… at the opening party. These psychedelic flares danced their way into the arms of a mystery man in a red hoodie. But who is he? That’s a secret we’ll never tell. Just like the secret that someone snogged a (super fly) waitress at Ballymaloe House and another one took home the French gardener. Bravo!
#3: Garlic Jam
A Girl Called Jack author, Jack Monroe, invents garlic jam. HALLELUJAH!
Find the recipe here.
#4: Queens of Neon
We helping out the “multi-dimensional creative collective” (?) and utterly fabulous Queens of Neon assemble a sunflower stalk chandelier, one of their many fantastic installations including the golden paper airplane tornado pictured above, hanging in the Big Shed fringe festival. They were not shy to share their feelings on Ireland’s referendum on same sex marriage. Glorious!
#5: Swallow This
“What is done to these pitta breads to make them stay ‘fresh’ for six months?”
This thought has floated across my mind before, and then happily floated off again as I smothered one in Marmite. Joanna Blythman answered that question in her lecture, as she shared her research into the “darkest secrets” of the food processing industry and its products. Jaw dropping stuff, but an essential read – according to Clemmie and Florence, who have chosen to read it to each other before bed.
She has also written a book, Swallow This.
#6: Brianna’s coffee bean knife
Brianna managed to sweet talk her way into being the proud owner of a one-off, not-for-sale, impossible-to-get-your-hands-on Fingal Ferguson hand-crafted knife, bypassing a waiting list of over 9 months. Yes, those are coffee beans you can see in the handle.
#7: Roger Phillips’s foraging hat
Although I didn’t get to go on a forage with Roger, I appreciate his toadstool hat.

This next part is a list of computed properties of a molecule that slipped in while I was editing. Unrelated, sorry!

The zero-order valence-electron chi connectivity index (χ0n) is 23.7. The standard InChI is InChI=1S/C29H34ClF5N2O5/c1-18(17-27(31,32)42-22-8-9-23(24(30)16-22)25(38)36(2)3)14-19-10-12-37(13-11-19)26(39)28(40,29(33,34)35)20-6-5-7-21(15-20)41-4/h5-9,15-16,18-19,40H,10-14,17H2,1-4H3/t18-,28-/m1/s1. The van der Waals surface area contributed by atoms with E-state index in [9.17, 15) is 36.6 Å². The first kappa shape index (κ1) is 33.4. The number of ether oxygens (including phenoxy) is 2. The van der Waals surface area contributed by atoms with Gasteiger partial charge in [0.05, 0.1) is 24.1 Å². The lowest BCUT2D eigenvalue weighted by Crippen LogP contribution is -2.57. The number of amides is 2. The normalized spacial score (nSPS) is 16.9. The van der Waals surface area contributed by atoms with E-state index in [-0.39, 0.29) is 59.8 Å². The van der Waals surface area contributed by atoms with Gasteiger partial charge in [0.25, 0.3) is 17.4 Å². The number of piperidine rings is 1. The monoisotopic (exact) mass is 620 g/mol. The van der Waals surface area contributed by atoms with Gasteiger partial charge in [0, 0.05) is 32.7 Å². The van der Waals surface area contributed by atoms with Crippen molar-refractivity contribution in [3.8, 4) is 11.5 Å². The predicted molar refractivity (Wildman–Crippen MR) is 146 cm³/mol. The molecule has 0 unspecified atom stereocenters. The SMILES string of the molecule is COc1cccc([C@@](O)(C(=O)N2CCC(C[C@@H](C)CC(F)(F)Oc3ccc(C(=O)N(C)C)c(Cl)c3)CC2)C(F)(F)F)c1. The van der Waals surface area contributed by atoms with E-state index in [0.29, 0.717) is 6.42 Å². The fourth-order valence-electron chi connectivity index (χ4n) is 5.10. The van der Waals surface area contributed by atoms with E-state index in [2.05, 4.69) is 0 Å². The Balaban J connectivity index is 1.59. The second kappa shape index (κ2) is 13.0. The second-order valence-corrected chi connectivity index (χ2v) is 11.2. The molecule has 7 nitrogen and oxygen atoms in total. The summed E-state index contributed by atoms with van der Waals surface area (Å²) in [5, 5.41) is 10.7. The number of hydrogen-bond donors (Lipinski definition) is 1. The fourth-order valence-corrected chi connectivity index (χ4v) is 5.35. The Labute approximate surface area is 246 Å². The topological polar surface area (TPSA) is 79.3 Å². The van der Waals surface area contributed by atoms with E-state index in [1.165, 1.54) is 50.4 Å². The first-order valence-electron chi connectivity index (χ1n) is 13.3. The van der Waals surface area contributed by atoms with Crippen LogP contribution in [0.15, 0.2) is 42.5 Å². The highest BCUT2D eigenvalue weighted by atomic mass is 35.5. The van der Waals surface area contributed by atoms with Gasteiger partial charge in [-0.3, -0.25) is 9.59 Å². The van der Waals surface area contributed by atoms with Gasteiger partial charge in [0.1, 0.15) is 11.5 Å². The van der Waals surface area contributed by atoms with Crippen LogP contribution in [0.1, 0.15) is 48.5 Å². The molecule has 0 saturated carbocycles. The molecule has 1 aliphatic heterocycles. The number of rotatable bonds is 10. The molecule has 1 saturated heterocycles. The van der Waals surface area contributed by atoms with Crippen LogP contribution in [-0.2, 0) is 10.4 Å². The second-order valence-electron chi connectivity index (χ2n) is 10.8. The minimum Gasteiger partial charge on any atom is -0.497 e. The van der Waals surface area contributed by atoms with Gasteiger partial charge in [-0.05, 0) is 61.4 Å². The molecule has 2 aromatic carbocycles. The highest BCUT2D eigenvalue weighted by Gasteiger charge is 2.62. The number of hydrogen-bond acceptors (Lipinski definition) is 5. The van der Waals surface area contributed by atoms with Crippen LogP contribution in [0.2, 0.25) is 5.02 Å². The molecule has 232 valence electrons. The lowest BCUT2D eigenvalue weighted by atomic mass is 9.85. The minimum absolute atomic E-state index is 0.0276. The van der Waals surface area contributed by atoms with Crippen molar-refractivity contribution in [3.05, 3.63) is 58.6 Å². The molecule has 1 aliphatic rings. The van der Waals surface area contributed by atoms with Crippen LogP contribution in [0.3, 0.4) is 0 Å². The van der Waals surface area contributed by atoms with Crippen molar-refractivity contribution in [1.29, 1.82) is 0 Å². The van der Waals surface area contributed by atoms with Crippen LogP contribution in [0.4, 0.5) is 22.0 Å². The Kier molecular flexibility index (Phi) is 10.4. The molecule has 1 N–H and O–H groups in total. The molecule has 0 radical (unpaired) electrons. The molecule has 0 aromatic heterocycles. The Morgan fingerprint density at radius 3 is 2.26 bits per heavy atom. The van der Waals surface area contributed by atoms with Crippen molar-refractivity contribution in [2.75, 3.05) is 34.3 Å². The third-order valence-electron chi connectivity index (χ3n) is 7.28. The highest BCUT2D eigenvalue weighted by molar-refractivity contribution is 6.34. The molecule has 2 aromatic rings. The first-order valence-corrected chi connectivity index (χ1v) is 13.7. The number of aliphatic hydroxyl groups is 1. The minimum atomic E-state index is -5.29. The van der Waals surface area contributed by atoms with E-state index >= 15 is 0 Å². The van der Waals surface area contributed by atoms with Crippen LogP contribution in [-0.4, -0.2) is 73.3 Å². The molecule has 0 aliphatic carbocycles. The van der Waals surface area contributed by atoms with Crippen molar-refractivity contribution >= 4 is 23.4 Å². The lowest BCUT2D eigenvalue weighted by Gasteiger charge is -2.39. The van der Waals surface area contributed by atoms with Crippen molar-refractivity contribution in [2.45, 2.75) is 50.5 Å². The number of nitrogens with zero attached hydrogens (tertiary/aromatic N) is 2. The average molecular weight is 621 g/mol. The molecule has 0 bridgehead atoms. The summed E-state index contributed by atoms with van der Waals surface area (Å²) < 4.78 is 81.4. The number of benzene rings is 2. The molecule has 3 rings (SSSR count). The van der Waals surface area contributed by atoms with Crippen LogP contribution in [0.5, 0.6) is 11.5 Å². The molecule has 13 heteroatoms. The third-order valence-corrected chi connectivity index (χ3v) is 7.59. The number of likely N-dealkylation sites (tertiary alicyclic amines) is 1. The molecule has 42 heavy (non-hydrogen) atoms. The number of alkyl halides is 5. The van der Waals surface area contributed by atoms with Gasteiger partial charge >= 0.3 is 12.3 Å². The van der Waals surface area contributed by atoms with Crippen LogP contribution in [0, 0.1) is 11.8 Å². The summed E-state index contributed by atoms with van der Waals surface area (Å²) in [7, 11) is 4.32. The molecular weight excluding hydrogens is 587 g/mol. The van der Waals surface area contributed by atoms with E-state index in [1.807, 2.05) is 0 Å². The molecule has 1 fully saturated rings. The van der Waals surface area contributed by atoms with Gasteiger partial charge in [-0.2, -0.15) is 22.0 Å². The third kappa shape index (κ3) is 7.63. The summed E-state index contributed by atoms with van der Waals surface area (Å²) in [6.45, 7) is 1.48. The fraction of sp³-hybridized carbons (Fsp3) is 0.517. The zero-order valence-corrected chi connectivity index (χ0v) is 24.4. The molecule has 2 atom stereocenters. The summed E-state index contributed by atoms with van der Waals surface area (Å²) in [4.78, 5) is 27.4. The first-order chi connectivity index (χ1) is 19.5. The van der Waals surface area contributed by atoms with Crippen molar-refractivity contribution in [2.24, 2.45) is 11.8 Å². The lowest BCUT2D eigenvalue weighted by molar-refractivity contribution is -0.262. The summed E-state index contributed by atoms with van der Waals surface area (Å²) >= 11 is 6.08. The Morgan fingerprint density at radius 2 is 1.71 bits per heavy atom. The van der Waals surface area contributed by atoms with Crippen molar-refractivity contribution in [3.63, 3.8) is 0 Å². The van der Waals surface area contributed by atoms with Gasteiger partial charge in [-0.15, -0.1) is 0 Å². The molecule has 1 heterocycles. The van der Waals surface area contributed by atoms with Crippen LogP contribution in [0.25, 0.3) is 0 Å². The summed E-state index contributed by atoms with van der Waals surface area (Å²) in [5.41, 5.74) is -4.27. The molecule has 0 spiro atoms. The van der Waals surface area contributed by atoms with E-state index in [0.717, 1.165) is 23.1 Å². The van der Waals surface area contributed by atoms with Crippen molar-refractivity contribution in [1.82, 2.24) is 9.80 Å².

#8: What he said
“Because nobody ever came up with a great idea over a diet coke”
Wiseman and Brooklyn Brewery brewmaster, Garrett Oliver
We all nodded sagely, like we were thinking great ideas, but couldn’t actually come up with anything so took another sip of IPA instead. What a salesman.
#9: Haute cuisine
Why include a sad, limp pork-belly canapé, you ask?
Well, this is in fact the “Meat-shaped Stone”, a tiny sculpture dating from the Ch’ing Dynasty and one of the most famous historic artefacts in Taiwan. In her talk on Chinese cuisine, Fuchsia Dunlop (Chinese cuisine writer and chef) discusses the important role of food in Chinese culture, and the mouth-watering things the Chinese can do with pork belly. Check out her delicious recipes here: www.fuchsiadunlop.com
#10: Coffee cupping workshop with Tim Wendelboe
This trendy Norwegian coffee connoisseur’s workshop was so popular it must have been sold out before it was even put on sale, and so none of us could go or report on how good this was. I tried to sneak in, but they were having none of it. Like so many other cool hipster happenings I can’t get into. I’ll just continue to sip on the velvety coffee made from beans roasted onsite at Ballymaloe, and will be very pleased with it, thank you very much, Mr Wendelboe.
#11: That carrot top pesto
Before I forget, here is the recipe for April Bloomfield’s famed carrot top pesto with roasted carrots and burrata.
What I learned this week: If you work hard at it, you can do it.
Diamonds on the soles of her shoes